COMMENTARY: Managing the external financing gap, in an unconventional way – Journal

The global economy is going through a perfect storm. The commodity super cycle has led to record prices for key imports. On the other hand, emerging markets are facing capital flight with rising interest rates in the US and EU markets. Emerging economies are facing strains with rising import bills and depleted central bank reserves. Lebanon, Sri Lanka, Suriname and Zambia are already in default.

Pakistan fared better as proactive measures taken by the government averted the threat of default. These include measures to curb imports and fiscal measures to restore the IMF program. Markets are reacting positively to these policy measures; yields on Pakistan’s international sovereign bonds fell sharply to 22% from record highs of 50% in July 2022. The stock market rebounded 7% in August, while the rupee strengthened by more than 10% during the last days of the week.

However, despite the recent improvement in confidence, large medium-term external financing needs continue to cast a shadow over the economy. According to the February 2022 IMF staff report, Pakistan’s external financing needs will remain high – around $35-40 billion per year – over the medium term.

Foreign exchange market stability is crucial to creating an enabling environment for local businesses: attracting new investment, supporting growth and managing inflation expectations. However, given the large external financing needs, the Rupee is likely to remain under pressure as the demand for dollars remains significantly higher than the supply available in the market, at least for the time being.

With overall negative sentiment in capital markets and the downgrading of the rating outlook by international rating agencies, we are effectively shut out of the international bond markets. This leaves the economy too dependent on borrowing from multilateral agencies and bilateral loans from friendly countries. The large funding needs of emerging markets put us in a weak position to negotiate better terms.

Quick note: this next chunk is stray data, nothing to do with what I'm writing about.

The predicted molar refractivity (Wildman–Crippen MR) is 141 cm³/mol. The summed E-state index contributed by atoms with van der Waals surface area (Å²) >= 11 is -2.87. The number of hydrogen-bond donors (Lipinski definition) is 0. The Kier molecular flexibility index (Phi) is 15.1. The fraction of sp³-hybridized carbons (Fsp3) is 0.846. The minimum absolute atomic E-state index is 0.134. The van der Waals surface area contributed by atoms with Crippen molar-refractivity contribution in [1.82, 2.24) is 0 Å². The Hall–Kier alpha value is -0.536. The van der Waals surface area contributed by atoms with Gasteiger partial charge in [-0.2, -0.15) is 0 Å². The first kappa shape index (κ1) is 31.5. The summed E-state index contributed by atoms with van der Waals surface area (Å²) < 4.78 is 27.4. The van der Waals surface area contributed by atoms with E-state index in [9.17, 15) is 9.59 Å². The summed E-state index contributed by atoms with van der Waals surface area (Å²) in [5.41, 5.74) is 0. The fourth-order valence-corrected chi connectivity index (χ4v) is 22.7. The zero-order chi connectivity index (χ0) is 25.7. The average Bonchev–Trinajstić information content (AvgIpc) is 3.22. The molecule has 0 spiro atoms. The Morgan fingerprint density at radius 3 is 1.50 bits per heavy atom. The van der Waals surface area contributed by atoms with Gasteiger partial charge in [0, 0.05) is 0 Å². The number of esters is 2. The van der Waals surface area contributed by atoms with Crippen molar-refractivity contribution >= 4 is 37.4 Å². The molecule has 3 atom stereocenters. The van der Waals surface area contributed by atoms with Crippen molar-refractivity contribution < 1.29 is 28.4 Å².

Therefore, in addition to ensuring that existing currency flows continue to flow into the country without delay – to avoid any swing in the exchange rate in the market, as has recently been seen – other sources Dollar financing needs to be explored and managed in the medium term to ensure stability.

Lily: The default response

When things are going well, as is currently the case in the foreign exchange market, it is a good time to introduce certain measures so that exporters and senders can be incentivized or coerced into bringing in the existing currency remittances that are blocked. outside the country, and ensure that they continue to arrive without delay and calm the markets.

The central bank needs a better dialogue with the banks, perhaps on a daily basis at the Treasury level, and with the money changers. A better and more aggressive application of discipline is also a need of the hour.

On the other hand, the largest alternative source of external financing in the last 3 years is the Roshan Digital Account (RDA) initiative of the State Bank of Pakistan (SBP) and the Naya Pakistan Certificates (NPC) of the Government of Pakistan. Pakistan. Inflows of approximately $4.8 billion have materialized under this program since September 2020, including $3.1 billion of investments in NPC.